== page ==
The Organization of Petroleum Exporting Countries (OPEC) and its allies, a group known as OPEC+, convened for talks chaired by Saudi Energy Minister Abdulaziz bin Salman and Russian Deputy Prime Minister Alexander Novak via videoconference on April 1, approving the adjustment of the production levels for May, June and July, while agreeing to continue to hold monthly meetings to assess market conditions and decide on production level adjustments for the following month, with every adjustment being no more than 0.5 million barrels per day, OPEC said in a statement.
Saudi Arabia will maintain its additional voluntary adjustments of 1 million barrels per day in April for the third month in a row. They recognized the improvements in the market supported by global vaccination programmes and stimulus packages in key economies but noted that the volatility observed in recent weeks warrants a continued cautious and vigilant approach in monitoring market developments, OPEC said. The Ministers noted that since the April 2020 meeting, OPEC and non-OPEC Participating Countries had contributed to adjusting downward global oil supply by 2.6 billion barrels of oil by the end of February, which has accelerated the rebalancing of the oil market.
Chris Weafer, co-founder of Macro-Advisory in Moscow, told New Europe by phone on April 1 that Russia fully supports OPEC+. He noted that Moscow has a different view how the price should be managed than Riyadh but that disagreement does not undermine the OPEC+ structure.
“Russia is absolutely clear in its support for OPEC+, and it will not do anything that would undermine the OPEC+ cooperation and specifically will look to avoid repeating what happened in March 2020 and partly that’s because it’s simply good economics. The oil price obviously is better with OPEC+ managing the process even though there is a disagreement what should the strategy between Russia and Saudi (Arabia), but the oil price and oil market is more predictable with OPEC+. But it’s also good politics,” Weafer said, explaining that Russia wants to continue to cooperate with Saudi Arabia and the rest of the Gulf Arab states, which reinforces Moscow’s position in the Middle East.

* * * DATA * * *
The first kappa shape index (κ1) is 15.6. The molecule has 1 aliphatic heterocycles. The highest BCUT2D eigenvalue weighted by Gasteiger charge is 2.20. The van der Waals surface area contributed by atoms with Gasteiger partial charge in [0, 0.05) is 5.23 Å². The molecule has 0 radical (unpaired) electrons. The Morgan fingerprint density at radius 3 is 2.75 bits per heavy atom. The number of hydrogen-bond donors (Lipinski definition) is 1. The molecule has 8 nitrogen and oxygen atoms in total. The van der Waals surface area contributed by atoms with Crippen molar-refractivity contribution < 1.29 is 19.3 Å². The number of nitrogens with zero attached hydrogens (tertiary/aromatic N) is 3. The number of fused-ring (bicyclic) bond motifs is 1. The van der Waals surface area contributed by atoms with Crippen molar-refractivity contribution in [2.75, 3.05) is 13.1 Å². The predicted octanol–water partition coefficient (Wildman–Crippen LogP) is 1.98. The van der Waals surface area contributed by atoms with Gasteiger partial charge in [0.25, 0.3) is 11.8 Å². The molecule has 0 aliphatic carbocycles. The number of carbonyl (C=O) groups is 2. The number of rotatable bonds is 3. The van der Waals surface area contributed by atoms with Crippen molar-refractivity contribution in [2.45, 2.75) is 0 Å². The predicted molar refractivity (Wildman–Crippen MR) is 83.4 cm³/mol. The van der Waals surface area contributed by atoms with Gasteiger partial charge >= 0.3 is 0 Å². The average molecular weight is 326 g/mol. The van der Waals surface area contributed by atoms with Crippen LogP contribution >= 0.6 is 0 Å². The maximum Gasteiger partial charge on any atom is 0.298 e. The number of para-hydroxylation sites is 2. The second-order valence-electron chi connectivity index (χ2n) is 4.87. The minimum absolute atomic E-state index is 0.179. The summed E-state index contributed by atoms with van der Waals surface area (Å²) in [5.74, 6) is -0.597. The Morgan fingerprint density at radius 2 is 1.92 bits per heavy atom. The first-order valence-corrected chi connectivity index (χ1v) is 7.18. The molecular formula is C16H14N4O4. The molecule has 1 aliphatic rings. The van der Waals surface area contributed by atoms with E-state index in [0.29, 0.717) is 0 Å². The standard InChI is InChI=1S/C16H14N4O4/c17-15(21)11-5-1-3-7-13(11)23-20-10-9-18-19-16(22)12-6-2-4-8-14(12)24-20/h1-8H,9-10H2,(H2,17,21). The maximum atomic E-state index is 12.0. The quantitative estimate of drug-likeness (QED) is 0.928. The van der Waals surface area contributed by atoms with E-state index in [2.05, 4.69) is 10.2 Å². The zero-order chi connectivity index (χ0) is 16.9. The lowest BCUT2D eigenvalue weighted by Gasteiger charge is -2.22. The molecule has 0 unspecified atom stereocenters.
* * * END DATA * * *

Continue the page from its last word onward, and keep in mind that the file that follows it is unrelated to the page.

Russia has sought for OPEC+ to push ahead with a supply increase but Ministers on April 1 said an increase in oil production would not exceed 0.5 million barrels. “Minister Novak has made that clear. He said that Russia does not want to keep the oil production at the low level until the end of the term which the Saudi more or less advocate because when you get to the end and you say, ‘Okay the agreement is now over,’ the Saudis can fill the gap immediately, whereas Russia would take at least have a year, if not a bit longer, to recover all that lost oil in one go,” Weafer said.